Recent Developments in U.S. Energy Law and Policy: Shale Gas Revolution, Renewables, and Climate Change
CET is happy to announce the CET lunch seminar in collaboration with Energy Lab with Professor Ross H. Pifer from Penn State University. Wednesday, September 18 at 12.15 - 13.00.
While the extraction of oil and gas from shale formations has a relatively short history, the impacts from this development have been, and likely will continue to be, profound. Shale oil and gas development is at the center of all discussions relating to energy policy in the United States today. Depending upon differing individual perspectives, shale development may be viewed as a solution to national and global energy issues, or alternatively, it may be viewed as a cause of environmental degradation on a grand scale. What cannot be denied is that the issues surrounding shale development are highly polarizing. Many people express strong support for drilling, or they demonstrate passionate opposition to hydraulic fracturing. These polar viewpoints often appear to leave little middle ground for a rational consideration of the legitimate issues presented by shale development – and there certainly are a number of issues that have arisen over the past decade as development has progressed. In this talk, I will provide an overview of U.S. shale development and discuss three areas in which the debate over shale development has been the most contentious: the permitting of and opposition to pipeline construction, local regulation of development, and regulatory efforts to address methane emissions from the development process.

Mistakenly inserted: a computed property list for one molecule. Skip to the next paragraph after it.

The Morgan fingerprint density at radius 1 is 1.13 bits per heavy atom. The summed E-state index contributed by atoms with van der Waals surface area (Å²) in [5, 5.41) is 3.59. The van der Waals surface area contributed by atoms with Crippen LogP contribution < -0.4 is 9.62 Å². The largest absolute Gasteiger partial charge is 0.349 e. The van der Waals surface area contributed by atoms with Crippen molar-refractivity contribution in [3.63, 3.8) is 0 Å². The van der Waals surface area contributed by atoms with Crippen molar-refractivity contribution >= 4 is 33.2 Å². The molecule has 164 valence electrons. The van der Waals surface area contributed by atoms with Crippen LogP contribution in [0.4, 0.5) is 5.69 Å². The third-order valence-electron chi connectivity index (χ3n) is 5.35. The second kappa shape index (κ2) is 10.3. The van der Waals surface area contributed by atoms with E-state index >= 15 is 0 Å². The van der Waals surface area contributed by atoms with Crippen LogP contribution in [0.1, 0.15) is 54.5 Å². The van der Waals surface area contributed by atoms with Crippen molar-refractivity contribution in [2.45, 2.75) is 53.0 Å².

About Professor Ross H. Pifer:
Professor Ross Pifer’s research focuses on shale gas development and the interface between agricultural and residential development. He has been an attorney with the U.S. Department of Agriculture’s Office of General Counsel, and he has advised military personnel and commands in the Netherlands, Belgium, Luxembourg, Great Britain, and Germany while on active duty with the U.S. Army JAG Corps at the Netherlands Law Center. He has presented widely throughout Pennsylvania, as well as nationally and internationally, on shale gas and agricultural law topics to audiences comprised of judges, attorneys, legislators, government officials, landowners, and the general public.